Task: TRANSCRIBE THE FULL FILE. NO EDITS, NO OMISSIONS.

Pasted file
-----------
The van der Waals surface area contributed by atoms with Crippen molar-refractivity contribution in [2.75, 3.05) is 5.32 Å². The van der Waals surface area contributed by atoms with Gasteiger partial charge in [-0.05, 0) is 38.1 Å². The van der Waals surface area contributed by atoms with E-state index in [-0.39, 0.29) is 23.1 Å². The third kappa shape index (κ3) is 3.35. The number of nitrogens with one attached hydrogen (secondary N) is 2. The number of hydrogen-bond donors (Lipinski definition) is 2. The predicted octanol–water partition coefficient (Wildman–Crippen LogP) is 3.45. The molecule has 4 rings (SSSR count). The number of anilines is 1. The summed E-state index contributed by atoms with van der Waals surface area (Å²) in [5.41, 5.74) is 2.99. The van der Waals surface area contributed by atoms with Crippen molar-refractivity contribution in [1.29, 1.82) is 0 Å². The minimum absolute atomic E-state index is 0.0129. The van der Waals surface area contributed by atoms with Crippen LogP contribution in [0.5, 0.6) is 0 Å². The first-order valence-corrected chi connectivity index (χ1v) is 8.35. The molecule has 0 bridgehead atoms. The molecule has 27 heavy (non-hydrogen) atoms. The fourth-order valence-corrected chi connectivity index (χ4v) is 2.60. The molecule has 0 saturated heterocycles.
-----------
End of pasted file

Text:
The van der Waals surface area contributed by atoms with Crippen molar-refractivity contribution in [2.75, 3.05) is 5.32 Å². The van der Waals surface area contributed by atoms with Gasteiger partial charge in [-0.05, 0) is 38.1 Å². The van der Waals surface area contributed by atoms with E-state index in [-0.39, 0.29) is 23.1 Å². The third kappa shape index (κ3) is 3.35. The number of nitrogens with one attached hydrogen (secondary N) is 2. The number of hydrogen-bond donors (Lipinski definition) is 2. The predicted octanol–water partition coefficient (Wildman–Crippen LogP) is 3.45. The molecule has 4 rings (SSSR count). The number of anilines is 1. The summed E-state index contributed by atoms with van der Waals surface area (Å²) in [5.41, 5.74) is 2.99. The van der Waals surface area contributed by atoms with Crippen molar-refractivity contribution in [1.29, 1.82) is 0 Å². The minimum absolute atomic E-state index is 0.0129. The van der Waals surface area contributed by atoms with Crippen LogP contribution in [0.5, 0.6) is 0 Å². The first-order valence-corrected chi connectivity index (χ1v) is 8.35. The molecule has 0 bridgehead atoms. The molecule has 27 heavy (non-hydrogen) atoms. The fourth-order valence-corrected chi connectivity index (χ4v) is 2.60. The molecule has 0 saturated heterocycles.